Basket-Making with Debra Rolfe
August 7, 2018 by nancy
Circumstance fostered Debra Rolfe’s passion for basket-making. As a young girl, she happened to attend a Bloomington, Indiana middle school with a special program that exposed students to the art of weaving. Debra wove her first basket through this program and never forgot the experience, forever remembering the joy she found in the weaving process. Years later, circumstance drew Debra to basket-making once more. As a volunteer crafts teacher at a Girl Scouts camp, Debra was asked to teach her campers how to weave a small basket. This motivated her to learn more about basket-making and the rest is history. Debra has now been weaving for almost 25 years and teaching weaving to children and adults for 15 years, currently working as Musketaquid’s basket-making instructor! Community members can come to her seasonal classes at The Umbrella to engage with the local tradition of basket-making pioneered by Native Americans and expanded upon by modern basket-makers like Debra.
One of the oldest crafts in America, basket-making has been a feature of life in New England since Native American times. Native Americans used the “pliable materials of their environment -- vines, twigs, grasses, withes, and roots”¹ to weave together storage and carrying baskets, hats, mats, nets, utensils and even ceremonial pieces. In short, basket-making was an essential skill for Native Americans because the pieces produced were used in almost every aspect of life.²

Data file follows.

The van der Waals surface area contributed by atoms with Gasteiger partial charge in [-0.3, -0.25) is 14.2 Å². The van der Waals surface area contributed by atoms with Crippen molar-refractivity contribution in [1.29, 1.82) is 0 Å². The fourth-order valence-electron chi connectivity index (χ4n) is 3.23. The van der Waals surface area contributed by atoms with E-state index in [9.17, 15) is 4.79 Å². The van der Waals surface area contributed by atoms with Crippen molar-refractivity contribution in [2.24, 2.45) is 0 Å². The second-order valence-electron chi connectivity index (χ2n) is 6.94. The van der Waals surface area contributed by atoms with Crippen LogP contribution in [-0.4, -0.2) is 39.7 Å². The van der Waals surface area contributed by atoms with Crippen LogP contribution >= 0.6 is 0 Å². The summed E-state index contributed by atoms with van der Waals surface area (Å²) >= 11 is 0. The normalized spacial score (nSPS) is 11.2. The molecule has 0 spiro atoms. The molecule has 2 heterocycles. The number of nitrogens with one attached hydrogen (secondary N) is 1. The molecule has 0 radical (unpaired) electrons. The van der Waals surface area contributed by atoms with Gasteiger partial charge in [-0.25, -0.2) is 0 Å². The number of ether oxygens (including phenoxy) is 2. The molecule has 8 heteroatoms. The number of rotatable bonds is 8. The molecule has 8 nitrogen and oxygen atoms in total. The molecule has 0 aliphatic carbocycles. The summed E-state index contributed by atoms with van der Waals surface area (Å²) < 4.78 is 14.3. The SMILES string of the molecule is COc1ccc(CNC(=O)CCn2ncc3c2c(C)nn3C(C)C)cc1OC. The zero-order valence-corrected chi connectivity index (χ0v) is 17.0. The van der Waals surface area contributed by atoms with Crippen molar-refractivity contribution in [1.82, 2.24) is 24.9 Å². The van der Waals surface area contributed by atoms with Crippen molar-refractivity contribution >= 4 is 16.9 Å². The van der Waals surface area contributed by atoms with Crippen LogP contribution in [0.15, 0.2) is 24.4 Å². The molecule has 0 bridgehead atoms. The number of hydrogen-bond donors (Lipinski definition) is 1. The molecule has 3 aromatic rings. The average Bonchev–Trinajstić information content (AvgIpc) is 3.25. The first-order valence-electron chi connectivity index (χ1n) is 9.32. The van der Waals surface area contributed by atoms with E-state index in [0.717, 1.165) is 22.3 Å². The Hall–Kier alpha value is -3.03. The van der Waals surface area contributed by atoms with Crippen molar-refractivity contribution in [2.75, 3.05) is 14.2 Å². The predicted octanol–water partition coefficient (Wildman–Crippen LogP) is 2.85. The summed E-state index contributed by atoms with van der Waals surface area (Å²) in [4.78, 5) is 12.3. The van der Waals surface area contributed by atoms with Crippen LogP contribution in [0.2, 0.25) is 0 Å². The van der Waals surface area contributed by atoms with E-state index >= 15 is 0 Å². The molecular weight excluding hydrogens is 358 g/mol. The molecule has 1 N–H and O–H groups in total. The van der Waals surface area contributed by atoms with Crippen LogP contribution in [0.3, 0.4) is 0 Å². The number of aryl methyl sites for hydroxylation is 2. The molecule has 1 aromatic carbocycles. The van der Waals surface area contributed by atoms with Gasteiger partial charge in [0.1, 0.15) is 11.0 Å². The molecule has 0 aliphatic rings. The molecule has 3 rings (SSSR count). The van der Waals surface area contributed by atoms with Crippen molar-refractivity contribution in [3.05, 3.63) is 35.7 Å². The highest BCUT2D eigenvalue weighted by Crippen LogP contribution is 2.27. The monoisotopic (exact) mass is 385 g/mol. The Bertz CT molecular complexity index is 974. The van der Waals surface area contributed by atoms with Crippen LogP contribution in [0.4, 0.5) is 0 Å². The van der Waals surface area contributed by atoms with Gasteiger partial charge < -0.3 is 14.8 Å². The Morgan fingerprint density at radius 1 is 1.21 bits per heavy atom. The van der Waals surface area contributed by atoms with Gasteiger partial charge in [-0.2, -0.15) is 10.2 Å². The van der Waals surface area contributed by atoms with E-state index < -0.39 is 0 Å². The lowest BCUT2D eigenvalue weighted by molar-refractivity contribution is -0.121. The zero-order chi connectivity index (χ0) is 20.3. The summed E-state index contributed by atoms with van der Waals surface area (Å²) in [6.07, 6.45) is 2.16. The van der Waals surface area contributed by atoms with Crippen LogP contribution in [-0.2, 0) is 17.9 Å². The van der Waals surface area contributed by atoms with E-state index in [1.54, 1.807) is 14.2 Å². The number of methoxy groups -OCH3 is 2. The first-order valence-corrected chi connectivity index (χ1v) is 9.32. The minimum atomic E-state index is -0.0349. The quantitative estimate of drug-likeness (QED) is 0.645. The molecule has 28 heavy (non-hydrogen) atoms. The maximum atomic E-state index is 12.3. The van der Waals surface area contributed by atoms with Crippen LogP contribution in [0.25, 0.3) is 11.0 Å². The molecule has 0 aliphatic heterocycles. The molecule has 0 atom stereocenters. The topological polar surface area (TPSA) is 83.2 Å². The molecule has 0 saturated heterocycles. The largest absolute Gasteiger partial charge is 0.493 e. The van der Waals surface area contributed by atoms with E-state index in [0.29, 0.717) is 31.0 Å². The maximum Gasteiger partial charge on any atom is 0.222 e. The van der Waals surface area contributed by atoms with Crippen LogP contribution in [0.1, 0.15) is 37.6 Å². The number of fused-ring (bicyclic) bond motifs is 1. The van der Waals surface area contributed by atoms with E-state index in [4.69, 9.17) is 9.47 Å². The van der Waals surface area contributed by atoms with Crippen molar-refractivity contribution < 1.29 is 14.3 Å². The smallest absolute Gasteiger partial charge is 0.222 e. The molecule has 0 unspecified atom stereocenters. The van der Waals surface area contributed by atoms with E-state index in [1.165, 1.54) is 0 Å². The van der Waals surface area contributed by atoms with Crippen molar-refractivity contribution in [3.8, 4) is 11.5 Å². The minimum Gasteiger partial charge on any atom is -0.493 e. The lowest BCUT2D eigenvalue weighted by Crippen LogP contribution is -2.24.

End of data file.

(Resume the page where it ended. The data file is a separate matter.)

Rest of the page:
Because basket-making is no longer integral to the functioning of society, modern basket-makers have the freedom to “push the bounds of tradition and explore the rich and varied possibilities of scale and sculptural form that basketry has to offer.”³ Indeed, transcending artistic boundaries is one of Debra Rolfe’s philosophies. She encourages her Musketaquid students to move beyond the prototypes that she provides and engage with the various weaving techniques and available materials. Debra wants her students to create truly unique pieces. She says, “It is so rewarding for me to see… the sense of accomplishment they feel when they have created a basket that is truly their own design.”
At the foundation of Debra’s work is the connection between arts and the environment that Musketaquid is based on. Like the Native Americans did, Debra and her students use natural materials like cattail leaves and reed to weave together their creations. They take what already exists in our natural environment and transform it into art. Unlike the Native Americans however, Debra and her students also use recycled materials. The unfortunate reality of the modern world is the abundance of paper and plastic that dominates the environment. In using recycled materials for weaving, Debra and her students create something beautiful while working to maintain the beauty of the natural environment.
Ultimately, Debra provides community members with the same opportunity that she had as a young girl growing up in Indiana. She offers the chance to discover a new passion; a passion that is rooted in appreciating and preserving the natural environment that Musketaquid so cherishes.
Debra will be teaching two classes this fall, a “plaited play” class where students will work with paper and cattail leaves to learn basic plaiting techniques, and a “brown bag recycling basket” class where students will weave together a recycling basket. Visit https://www.familyid.com/programs/musketaquid-arts-environment-adult-you... for more details and to register!
1. Couch, Osma Palmer. Basket Pioneering: a Popular Handbook ... Judd, 1947, 20.